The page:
Janet Napolitano to outline plan for the UC system
By Daily Bruin
Oct. 25, 2013 6:21 p.m.
The original version of this article contained an error and has been changed. See the bottom of the article for additional information.
For her first major public appearance as University of California president, Janet Napolitano will outline her plan for the UC system at a public event in San Francisco on Oct. 30.
Napolitano has said she dedicated the beginning of her term, which started on Sept. 30, to listening and learning. So far in her term, she has largely kept to hosting private meetings with students, administrators and other members of the UC during her quiet and unpublicized visits to UC campuses. She has also given few and brief comments to the media.
At the upcoming event, titled “Teach for California, Research for the World,” she will announce for the first time her plans for her presidency. UC spokesman Steve Montiel said no details about the speech will be available before the event.
In a private meeting with UCLA students earlier this month, Napolitano hinted that she has already asked her office to look into initiatives to increase diversity and stabilize funding for the UC.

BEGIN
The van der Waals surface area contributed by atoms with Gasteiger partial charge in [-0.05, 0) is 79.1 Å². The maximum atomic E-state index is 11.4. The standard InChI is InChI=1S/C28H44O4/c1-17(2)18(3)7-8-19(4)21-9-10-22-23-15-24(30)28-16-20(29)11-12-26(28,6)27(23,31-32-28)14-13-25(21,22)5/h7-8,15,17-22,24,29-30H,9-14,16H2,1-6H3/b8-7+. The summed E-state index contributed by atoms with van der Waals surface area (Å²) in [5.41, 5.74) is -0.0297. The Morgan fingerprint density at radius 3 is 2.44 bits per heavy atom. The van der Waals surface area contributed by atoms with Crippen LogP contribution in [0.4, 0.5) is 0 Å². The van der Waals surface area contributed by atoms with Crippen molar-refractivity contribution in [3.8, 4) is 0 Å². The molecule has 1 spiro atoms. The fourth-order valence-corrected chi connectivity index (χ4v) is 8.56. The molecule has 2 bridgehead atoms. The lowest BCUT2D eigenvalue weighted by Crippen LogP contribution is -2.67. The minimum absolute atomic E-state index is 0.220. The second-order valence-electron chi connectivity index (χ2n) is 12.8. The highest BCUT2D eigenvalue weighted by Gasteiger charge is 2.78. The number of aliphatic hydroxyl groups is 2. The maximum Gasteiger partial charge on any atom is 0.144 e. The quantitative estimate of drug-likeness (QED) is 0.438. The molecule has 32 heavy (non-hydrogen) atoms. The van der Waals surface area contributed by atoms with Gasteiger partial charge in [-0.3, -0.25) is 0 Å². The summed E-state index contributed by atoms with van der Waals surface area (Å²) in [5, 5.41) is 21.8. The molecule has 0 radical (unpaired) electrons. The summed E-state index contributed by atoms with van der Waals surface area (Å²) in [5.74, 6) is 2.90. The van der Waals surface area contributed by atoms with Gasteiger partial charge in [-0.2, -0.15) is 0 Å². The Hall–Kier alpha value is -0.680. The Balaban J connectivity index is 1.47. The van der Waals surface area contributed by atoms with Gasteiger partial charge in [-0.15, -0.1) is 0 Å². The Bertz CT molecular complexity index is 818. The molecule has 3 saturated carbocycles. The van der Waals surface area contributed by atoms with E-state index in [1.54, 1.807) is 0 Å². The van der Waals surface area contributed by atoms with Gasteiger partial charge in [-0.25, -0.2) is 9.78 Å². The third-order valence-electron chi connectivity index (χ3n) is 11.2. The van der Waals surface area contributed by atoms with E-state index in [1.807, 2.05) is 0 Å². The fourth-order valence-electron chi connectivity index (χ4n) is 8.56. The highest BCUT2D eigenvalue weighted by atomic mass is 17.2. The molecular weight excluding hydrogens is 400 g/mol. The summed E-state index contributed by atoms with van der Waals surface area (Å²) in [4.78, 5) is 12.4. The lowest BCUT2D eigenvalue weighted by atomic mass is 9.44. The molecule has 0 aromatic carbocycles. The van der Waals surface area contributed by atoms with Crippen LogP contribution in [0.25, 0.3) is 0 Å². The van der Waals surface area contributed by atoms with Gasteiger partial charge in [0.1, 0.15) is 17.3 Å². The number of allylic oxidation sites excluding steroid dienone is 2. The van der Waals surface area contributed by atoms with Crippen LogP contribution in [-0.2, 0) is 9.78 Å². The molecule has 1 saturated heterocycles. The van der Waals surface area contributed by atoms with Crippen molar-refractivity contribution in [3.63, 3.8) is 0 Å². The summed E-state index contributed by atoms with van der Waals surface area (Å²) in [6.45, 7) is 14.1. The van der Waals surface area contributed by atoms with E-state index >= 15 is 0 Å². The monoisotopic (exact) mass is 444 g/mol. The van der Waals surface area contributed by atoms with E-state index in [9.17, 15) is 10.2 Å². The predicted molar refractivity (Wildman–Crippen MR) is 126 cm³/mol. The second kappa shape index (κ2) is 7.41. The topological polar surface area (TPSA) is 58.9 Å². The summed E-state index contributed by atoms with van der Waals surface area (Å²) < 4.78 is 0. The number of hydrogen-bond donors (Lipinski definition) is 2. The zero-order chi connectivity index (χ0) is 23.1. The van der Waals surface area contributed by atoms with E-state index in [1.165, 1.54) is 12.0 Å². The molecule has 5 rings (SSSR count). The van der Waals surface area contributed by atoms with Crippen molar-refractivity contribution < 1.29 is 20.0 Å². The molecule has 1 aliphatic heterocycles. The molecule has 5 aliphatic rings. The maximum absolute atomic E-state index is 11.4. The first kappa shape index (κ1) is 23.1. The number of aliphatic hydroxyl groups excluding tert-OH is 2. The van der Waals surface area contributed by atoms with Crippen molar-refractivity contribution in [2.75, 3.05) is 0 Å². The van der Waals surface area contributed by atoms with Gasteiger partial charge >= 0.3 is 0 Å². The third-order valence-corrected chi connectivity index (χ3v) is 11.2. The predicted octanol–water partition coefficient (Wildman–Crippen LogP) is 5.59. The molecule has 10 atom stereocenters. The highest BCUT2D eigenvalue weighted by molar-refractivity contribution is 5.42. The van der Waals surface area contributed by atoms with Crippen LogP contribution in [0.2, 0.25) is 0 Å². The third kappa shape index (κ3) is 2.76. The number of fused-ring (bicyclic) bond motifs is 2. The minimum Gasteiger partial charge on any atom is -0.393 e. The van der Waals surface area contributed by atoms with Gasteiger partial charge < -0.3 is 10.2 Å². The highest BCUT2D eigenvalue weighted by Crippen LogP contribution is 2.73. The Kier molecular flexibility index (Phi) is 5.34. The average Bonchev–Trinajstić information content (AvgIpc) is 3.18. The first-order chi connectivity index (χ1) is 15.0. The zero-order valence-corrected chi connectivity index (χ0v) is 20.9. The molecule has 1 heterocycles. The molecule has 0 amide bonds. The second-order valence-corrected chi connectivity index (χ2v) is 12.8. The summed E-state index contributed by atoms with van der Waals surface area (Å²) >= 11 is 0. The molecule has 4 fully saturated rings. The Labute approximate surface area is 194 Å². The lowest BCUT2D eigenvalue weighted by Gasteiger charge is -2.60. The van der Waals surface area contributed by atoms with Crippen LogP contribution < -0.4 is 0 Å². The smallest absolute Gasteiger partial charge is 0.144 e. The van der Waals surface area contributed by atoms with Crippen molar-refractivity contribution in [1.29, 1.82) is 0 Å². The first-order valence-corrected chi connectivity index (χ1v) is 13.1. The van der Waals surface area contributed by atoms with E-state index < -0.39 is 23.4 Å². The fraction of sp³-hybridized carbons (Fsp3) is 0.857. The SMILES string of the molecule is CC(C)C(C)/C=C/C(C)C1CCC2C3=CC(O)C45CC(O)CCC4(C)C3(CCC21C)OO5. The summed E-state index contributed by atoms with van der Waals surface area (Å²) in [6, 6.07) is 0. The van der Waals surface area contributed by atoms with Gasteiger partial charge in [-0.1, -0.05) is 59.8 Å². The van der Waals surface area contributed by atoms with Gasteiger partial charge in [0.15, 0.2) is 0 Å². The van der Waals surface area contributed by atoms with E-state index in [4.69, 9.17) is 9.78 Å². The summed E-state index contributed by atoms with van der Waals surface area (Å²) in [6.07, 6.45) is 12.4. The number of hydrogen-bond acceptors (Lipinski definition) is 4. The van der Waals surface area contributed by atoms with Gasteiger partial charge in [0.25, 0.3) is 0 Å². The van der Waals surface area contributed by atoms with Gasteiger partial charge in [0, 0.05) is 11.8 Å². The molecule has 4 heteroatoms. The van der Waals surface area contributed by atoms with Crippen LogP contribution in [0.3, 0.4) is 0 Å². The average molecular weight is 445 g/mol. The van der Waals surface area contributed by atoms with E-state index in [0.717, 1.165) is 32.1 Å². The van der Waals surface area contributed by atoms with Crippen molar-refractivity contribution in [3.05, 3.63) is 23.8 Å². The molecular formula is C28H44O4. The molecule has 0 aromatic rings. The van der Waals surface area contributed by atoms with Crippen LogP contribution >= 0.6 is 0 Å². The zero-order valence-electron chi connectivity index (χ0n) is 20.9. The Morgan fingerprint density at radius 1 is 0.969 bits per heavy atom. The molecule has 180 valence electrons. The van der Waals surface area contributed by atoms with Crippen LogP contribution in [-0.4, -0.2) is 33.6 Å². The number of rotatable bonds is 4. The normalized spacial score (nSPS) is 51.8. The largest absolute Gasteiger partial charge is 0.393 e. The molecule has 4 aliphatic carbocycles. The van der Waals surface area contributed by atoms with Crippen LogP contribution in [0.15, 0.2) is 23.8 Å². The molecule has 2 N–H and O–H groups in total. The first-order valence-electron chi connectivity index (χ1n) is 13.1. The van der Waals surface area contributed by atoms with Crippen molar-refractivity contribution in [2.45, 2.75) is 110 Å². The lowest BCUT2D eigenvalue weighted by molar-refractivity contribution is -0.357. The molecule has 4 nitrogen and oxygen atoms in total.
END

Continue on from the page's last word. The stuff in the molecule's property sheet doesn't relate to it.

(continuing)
Napolitano will also answer questions from event attendees in a Q&A session after her presentation, which Dr. Mary Marcy, president of the Dominican University of California, will moderate.
The event, hosted by the Commonwealth Club, will be held at the Mark Hopkins Hotel in San Francisco. The Commonwealth Club regularly holds events about society, culture, politics and economics and has hosted famous public speakers like Martin Luther King, Jr., Ronald Reagan and former House Speaker Nancy Pelosi.
Montiel said the group decided to host the event at the Mark Hopkins Hotel “to accommodate what they think will be a very large audience.”
The event is open to the public. Tickets for attendees who are not members of the Commonwealth Club will cost $25 and $10 for students.
Compiled by Kristen Taketa and Loic Hostetter, Bruin senior staff.
Correction: “Teach for California, Research for the World” is open to the public.